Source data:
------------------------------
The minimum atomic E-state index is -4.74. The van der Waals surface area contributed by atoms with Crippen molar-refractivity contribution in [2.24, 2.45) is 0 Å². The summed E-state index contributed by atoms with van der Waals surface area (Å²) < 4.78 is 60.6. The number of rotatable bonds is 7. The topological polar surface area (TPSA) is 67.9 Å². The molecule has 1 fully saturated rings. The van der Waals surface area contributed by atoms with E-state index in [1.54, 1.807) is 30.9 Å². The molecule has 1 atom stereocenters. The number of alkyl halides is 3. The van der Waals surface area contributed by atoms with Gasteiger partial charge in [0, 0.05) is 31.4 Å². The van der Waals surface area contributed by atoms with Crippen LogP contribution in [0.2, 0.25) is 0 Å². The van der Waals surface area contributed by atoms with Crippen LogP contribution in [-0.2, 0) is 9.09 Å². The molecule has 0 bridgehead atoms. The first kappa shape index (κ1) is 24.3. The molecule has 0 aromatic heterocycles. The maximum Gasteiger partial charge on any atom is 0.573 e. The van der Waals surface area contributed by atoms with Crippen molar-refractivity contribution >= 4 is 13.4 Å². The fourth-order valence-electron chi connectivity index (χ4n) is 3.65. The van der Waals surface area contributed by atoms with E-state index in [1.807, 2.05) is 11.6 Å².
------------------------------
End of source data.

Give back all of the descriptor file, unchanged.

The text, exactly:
The minimum atomic E-state index is -4.74. The van der Waals surface area contributed by atoms with Crippen molar-refractivity contribution in [2.24, 2.45) is 0 Å². The summed E-state index contributed by atoms with van der Waals surface area (Å²) < 4.78 is 60.6. The number of rotatable bonds is 7. The topological polar surface area (TPSA) is 67.9 Å². The molecule has 1 fully saturated rings. The van der Waals surface area contributed by atoms with E-state index in [1.54, 1.807) is 30.9 Å². The molecule has 1 atom stereocenters. The number of alkyl halides is 3. The van der Waals surface area contributed by atoms with Gasteiger partial charge in [0, 0.05) is 31.4 Å². The van der Waals surface area contributed by atoms with Crippen LogP contribution in [0.2, 0.25) is 0 Å². The van der Waals surface area contributed by atoms with Crippen LogP contribution in [-0.2, 0) is 9.09 Å². The molecule has 0 bridgehead atoms. The first kappa shape index (κ1) is 24.3. The molecule has 0 aromatic heterocycles. The maximum Gasteiger partial charge on any atom is 0.573 e. The van der Waals surface area contributed by atoms with Crippen molar-refractivity contribution >= 4 is 13.4 Å². The fourth-order valence-electron chi connectivity index (χ4n) is 3.65. The van der Waals surface area contributed by atoms with E-state index in [1.807, 2.05) is 11.6 Å².